The October 1 op-ed, by Regina Ip, a member of Hong Kong’s Executive Council, captured such sentiments well. Ip laid out the case for a new Chinese-backed security law that would effectively criminalize anything that might be perceived as “subversion.” Included was one of the most disturbing passages I have read in an American publication:
To some, the new national security law is especially chilling because it seems simultaneously vague and very severe. But many laws are vague, constructively so. And this one only seems severe precisely because it fills longstanding loopholes—about subversion, secession, local terrorism, collusion with external forces. One person’s “severe” is someone else’s intended effect.
This time, though, no staff revolt occurred, even though Ip’s article was an elaborate, if refreshingly frank, endorsement of real fascism.
Outrage is always selective. I could have written about something else, but I decided to write about this. The question remains: Why did readers who were infuriated by Cotton’s argument seem to shrug off Ip’s? [...]
THREE OTHER ARTICLES WORTH READING
- In the Streets with Antifa, by Luke Mogelson. Trump is vowing to designate the movement as a terrorist organization. But its supporters believe that they are protecting their communities—and that confronting fascists with violence can be justified.
- U.S. Auto Insurance Industry Admits Systemic Racism, by Eve Kessler. A new industry study reveals that auto insurers charge Black drivers with good records more than white drivers with bad records — among other racist practices.
- Even If Trump Loses, Republicans’ Authoritarian Ambitions Will Live On, by Jonathan Chait. School civics lessons have boiled democratic values down to inoffensive mush that we associate with clichés expressing supposedly universal values (“government of the people, by the people, for the people”). But democracy is a radical concept, especially in a society as unequal as ours. The tension between an economic system in which power is concentrated in a few hands and a political system in which power is distributed equally places special stress on the political forces aligned with the rich.
“We have to condemn publicly the very idea that some people have the right to repress others. In keeping silent about evil, in burying it so deep within us that no sign of it appears on the surface, we are implanting it, and it will rise up a thousandfold in the future. When we neither punish nor reproach evildoers, we are not simply protecting their trivial old age, we are thereby ripping the foundations of justice from beneath new generations.”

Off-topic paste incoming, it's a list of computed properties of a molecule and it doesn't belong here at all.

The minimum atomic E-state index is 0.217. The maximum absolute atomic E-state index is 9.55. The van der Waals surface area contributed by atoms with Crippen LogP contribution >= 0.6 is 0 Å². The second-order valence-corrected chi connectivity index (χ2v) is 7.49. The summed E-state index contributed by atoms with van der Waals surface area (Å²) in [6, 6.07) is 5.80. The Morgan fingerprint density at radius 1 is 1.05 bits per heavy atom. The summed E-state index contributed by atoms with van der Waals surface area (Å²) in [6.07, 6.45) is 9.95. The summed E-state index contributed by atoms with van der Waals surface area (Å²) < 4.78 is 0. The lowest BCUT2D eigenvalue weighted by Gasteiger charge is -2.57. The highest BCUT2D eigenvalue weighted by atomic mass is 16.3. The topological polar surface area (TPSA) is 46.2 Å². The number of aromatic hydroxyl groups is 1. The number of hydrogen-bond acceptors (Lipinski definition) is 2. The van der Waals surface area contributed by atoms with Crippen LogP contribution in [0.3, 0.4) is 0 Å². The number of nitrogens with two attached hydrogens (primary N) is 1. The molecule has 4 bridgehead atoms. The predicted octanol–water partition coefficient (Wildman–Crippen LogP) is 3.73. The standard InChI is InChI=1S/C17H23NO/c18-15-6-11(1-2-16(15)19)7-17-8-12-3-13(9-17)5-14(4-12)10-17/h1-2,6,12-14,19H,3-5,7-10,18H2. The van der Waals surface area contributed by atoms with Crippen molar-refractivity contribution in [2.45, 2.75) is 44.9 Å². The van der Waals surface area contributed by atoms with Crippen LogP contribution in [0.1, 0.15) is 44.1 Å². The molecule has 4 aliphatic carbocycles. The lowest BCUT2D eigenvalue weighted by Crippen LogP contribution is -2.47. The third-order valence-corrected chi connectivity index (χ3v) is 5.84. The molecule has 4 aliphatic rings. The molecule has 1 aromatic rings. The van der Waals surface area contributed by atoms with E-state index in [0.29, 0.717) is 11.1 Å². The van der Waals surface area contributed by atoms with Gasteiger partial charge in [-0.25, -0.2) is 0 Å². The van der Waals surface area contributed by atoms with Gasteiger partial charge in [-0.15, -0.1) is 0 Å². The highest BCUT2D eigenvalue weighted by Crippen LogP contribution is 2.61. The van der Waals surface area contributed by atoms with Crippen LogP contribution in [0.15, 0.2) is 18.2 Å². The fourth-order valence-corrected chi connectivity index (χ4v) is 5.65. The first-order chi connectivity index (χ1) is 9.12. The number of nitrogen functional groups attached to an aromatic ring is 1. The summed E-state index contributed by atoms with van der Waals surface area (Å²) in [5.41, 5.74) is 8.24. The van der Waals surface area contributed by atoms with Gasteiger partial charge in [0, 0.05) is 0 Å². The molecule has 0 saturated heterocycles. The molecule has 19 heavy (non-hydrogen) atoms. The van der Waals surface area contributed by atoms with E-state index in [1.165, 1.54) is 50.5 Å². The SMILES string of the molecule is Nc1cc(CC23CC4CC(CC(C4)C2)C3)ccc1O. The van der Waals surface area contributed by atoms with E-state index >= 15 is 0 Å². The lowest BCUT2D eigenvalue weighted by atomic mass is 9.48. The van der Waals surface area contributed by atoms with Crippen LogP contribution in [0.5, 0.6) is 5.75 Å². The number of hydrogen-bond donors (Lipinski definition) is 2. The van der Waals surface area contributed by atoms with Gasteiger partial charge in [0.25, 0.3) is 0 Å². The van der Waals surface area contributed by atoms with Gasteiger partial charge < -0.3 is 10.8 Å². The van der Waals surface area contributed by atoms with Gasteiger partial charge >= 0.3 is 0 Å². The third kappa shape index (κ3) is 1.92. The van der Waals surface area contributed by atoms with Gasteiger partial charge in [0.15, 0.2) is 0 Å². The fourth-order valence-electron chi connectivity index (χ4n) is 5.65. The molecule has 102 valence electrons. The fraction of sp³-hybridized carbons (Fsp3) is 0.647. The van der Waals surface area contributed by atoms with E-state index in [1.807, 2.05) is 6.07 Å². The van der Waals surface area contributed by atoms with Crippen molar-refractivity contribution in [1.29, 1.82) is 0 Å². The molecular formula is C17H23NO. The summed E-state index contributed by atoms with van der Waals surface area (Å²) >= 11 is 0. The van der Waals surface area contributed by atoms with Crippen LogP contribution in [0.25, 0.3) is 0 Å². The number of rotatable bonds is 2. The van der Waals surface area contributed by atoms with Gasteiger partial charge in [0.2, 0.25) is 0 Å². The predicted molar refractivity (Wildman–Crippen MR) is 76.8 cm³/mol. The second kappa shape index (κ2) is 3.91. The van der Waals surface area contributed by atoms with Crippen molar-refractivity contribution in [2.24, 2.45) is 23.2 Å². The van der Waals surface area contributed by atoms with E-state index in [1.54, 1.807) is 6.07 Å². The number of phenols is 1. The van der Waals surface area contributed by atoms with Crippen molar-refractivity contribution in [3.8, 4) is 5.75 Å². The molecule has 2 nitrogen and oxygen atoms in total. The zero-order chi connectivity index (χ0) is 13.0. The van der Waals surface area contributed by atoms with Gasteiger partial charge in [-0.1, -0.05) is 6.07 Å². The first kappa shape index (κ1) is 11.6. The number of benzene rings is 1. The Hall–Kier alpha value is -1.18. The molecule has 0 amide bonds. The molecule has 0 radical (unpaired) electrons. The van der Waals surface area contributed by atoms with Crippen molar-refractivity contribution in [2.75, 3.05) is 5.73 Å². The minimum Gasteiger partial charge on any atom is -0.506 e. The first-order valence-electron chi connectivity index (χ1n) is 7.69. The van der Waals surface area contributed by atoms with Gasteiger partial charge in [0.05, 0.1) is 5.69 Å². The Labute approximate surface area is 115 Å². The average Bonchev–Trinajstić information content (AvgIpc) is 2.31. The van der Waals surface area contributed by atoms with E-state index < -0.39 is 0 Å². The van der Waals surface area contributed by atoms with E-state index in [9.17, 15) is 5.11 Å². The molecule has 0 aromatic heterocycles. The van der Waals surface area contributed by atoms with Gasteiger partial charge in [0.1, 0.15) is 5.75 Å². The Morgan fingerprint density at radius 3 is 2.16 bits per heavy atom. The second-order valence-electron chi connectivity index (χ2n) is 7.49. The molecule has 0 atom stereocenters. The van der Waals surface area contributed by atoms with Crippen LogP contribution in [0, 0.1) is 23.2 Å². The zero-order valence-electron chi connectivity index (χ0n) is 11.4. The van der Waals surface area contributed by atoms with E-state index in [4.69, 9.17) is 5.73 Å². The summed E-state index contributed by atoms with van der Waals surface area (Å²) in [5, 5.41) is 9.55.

~~Aleksandr Solzhenitsyn, The Gulag Archipelago 1918–1956 (1973)
At Daily Kos on this date in 2007—FISA: Keeping Secrets:
The administration really doesn't want the people to know what the NSA was doing and who they were spying on with their warrantless wiretaps, to the extent that they will finally release the documents that the committee subpoenaed four months ago. The Intelligence Committee has already seen these documents, and they were possibly sufficiently convincing enough for all of the Dems on the committee, excepting Wyden and Feingold, to support the FISA bill coming out of Intelligence.
As the entire Intelligence Committee, and staff, have seen the documents it seems ridiculous that the entire Judiciary Committee can't see them as well. But what's more ridiculous is the fact that the information be withheld from the American public forever, which is what telecom amnesty would mean.
The White House has offered leaders of the Senate Judiciary Committee access to legal documents related to the National Security Agency’s warrantless surveillance program, senators said Thursday.
But Senate Judiciary Chairman Patrick J. Leahy, D-Vt., said while the White House had offered the documents to both him and the panel’s ranking Republican, Arlen Specter of Pennsylvania, he was pushing for the entire committee to receive access to the documents. But he also said he would take advantage of the offer and review the documents.